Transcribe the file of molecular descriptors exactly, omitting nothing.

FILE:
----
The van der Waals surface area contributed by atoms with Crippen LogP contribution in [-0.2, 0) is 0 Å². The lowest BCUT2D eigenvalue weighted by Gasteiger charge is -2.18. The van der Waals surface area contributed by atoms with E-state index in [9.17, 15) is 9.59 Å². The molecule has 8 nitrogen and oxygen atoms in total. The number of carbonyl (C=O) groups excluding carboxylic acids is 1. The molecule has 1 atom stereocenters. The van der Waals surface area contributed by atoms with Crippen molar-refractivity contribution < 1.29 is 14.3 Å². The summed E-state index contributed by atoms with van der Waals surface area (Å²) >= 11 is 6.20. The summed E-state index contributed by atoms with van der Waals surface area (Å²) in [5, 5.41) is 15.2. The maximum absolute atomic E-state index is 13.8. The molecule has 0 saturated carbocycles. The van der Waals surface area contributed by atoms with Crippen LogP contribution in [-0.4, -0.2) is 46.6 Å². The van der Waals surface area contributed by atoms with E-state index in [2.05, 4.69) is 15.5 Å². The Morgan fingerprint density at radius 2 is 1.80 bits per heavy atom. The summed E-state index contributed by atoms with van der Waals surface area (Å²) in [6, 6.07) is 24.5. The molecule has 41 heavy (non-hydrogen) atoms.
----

The van der Waals surface area contributed by atoms with Crippen LogP contribution in [-0.2, 0) is 0 Å². The lowest BCUT2D eigenvalue weighted by Gasteiger charge is -2.18. The van der Waals surface area contributed by atoms with E-state index in [9.17, 15) is 9.59 Å². The molecule has 8 nitrogen and oxygen atoms in total. The number of carbonyl (C=O) groups excluding carboxylic acids is 1. The molecule has 1 atom stereocenters. The van der Waals surface area contributed by atoms with Crippen molar-refractivity contribution < 1.29 is 14.3 Å². The summed E-state index contributed by atoms with van der Waals surface area (Å²) >= 11 is 6.20. The summed E-state index contributed by atoms with van der Waals surface area (Å²) in [5, 5.41) is 15.2. The maximum absolute atomic E-state index is 13.8. The molecule has 0 saturated carbocycles. The van der Waals surface area contributed by atoms with Crippen LogP contribution in [-0.4, -0.2) is 46.6 Å². The van der Waals surface area contributed by atoms with E-state index in [2.05, 4.69) is 15.5 Å². The Morgan fingerprint density at radius 2 is 1.80 bits per heavy atom. The summed E-state index contributed by atoms with van der Waals surface area (Å²) in [6, 6.07) is 24.5. The molecule has 41 heavy (non-hydrogen) atoms.